Page: 43All night long the supperless three sat hungry around the fire; and, every time they peeped into the kettle, the meat was as raw and gustless as before. Morning came, but no breakfast. And all day long Loki kept stirring the fire, and Odin and Hoenir waited hopefully but impatiently. When the sun again went down, the flesh was still uncooked, and their supper seemed no nearer ready than it was the night before. As they were about yielding to despair, they heard a noise overhead; and, looking up, they saw a huge gray eagle sitting on the dead branch of an oak.
"Ha, ha!" cried the bird. "You are pretty fellows indeed! To sit hungry by the fire a night and a day, rather than eat raw flesh, becomes you well. Do but give me my share of it as it is, and I warrant you the rest shall boil, and you shall have a fat supper."
"Agreed," answered Loki eagerly. "Come down and get your share."
The eagle waited for no second asking. Down he swooped right over the blazing fire, and snatched not only the eagle's share, but also what the Lybians call the lion's share; that is, he grasped in his strong talons the kettle, with all the meat in it, and, flapping his huge wings, slowly rose into the air, carrying his booty with him. The three Asas were astonished. Loki was filled with anger. He seized a long pole, upon the end of which a sharp hook was fixed, and struck at the treacherous bird. The hook stuck fast in the eagle's back, and Loki could not loose his hold of the other end of the pole. The great bird soared high above the tree-tops, and over the hills, and carried the astonished mischief-maker with him.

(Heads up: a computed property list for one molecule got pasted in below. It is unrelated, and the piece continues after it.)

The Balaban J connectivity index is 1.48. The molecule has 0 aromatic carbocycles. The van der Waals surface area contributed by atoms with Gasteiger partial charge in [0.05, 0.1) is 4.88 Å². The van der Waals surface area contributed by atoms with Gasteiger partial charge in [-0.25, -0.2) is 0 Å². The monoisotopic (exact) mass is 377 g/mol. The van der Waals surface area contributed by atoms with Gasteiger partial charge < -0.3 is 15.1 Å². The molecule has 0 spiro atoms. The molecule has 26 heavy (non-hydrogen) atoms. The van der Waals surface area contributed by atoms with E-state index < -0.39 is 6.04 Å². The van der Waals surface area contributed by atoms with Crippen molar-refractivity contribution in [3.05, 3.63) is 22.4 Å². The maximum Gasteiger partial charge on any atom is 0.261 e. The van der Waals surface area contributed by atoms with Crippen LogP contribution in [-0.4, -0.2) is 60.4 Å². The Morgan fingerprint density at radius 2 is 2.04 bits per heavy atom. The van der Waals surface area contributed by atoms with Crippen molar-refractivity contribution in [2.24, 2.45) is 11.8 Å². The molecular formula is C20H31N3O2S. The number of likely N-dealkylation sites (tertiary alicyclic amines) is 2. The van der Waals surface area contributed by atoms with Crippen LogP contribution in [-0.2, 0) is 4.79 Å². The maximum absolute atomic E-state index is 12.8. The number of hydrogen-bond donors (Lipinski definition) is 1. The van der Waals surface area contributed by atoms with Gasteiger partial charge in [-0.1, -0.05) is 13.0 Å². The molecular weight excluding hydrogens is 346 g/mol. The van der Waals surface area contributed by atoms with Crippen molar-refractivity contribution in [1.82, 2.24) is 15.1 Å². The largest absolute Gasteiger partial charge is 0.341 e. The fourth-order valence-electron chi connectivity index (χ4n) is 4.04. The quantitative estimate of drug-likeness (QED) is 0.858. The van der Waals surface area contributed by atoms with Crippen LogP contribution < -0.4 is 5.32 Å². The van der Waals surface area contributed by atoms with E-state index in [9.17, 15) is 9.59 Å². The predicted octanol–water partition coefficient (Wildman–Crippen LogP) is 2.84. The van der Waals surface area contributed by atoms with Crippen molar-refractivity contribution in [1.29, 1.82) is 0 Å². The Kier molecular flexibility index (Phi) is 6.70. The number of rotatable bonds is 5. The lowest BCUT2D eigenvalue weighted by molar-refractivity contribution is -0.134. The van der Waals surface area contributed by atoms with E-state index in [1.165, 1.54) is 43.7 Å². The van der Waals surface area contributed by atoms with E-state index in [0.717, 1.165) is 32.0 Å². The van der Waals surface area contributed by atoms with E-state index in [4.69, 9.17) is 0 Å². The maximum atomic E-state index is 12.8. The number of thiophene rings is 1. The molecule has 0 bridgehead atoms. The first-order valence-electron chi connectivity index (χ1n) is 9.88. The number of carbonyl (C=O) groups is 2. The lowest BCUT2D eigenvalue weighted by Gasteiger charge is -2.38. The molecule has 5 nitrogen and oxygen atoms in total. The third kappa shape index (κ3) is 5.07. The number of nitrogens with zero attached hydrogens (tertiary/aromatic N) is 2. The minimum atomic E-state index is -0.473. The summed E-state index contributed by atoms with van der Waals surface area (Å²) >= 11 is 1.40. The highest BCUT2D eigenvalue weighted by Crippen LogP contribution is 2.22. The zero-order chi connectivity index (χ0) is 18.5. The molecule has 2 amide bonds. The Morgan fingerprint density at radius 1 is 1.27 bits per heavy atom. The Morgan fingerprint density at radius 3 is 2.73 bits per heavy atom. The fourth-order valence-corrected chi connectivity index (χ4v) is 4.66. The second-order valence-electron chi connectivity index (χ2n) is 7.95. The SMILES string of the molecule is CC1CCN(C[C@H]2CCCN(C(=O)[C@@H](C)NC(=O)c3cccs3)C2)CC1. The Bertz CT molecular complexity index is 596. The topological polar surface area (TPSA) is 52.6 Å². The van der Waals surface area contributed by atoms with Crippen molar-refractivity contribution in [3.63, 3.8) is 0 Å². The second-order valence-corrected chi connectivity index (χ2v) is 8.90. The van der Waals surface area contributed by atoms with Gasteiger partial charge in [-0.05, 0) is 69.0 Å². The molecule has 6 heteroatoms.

But it was no eagle. It was no bird that had thus outwitted the hungry Asas: it was the giant Old Winter, clothed in his eagle plumage. Over the lonely woods, and the snow-crowned mountains, and the frozen sea, he flew, dragging the helpless Loki through tree-tops, and over jagged rocks, scratching and bruising his body, and almost tearing his arms from his shoulders. At last he alighted on the craggy top of an iceberg, where the storm winds shrieked, and the air was filled with driving snow. As soon as Loki could speak, he begged the cunning giant to carry him back to his comrades,—-Odin and Hoenir.
"On one condition only will I carry you back," answered Old Winter. "Swear to me that you will betray into my hands Dame Idun and her golden key."
Loki asked no questions, but gladly gave the oath; and the giant flew back with him across the sea, and dropped him, torn and bleeding and lame, by the side of the fire, where Odin and Hoenir still lingered. And the three made all haste to leave that cheerless place, and returned to Odin's glad home in Asgard.
Some weeks after this, Loki, the Prince of Mischief-makers, went to Bragi's house to see Idun. He found her busied with her household cares, not thinking of a visit from anyone.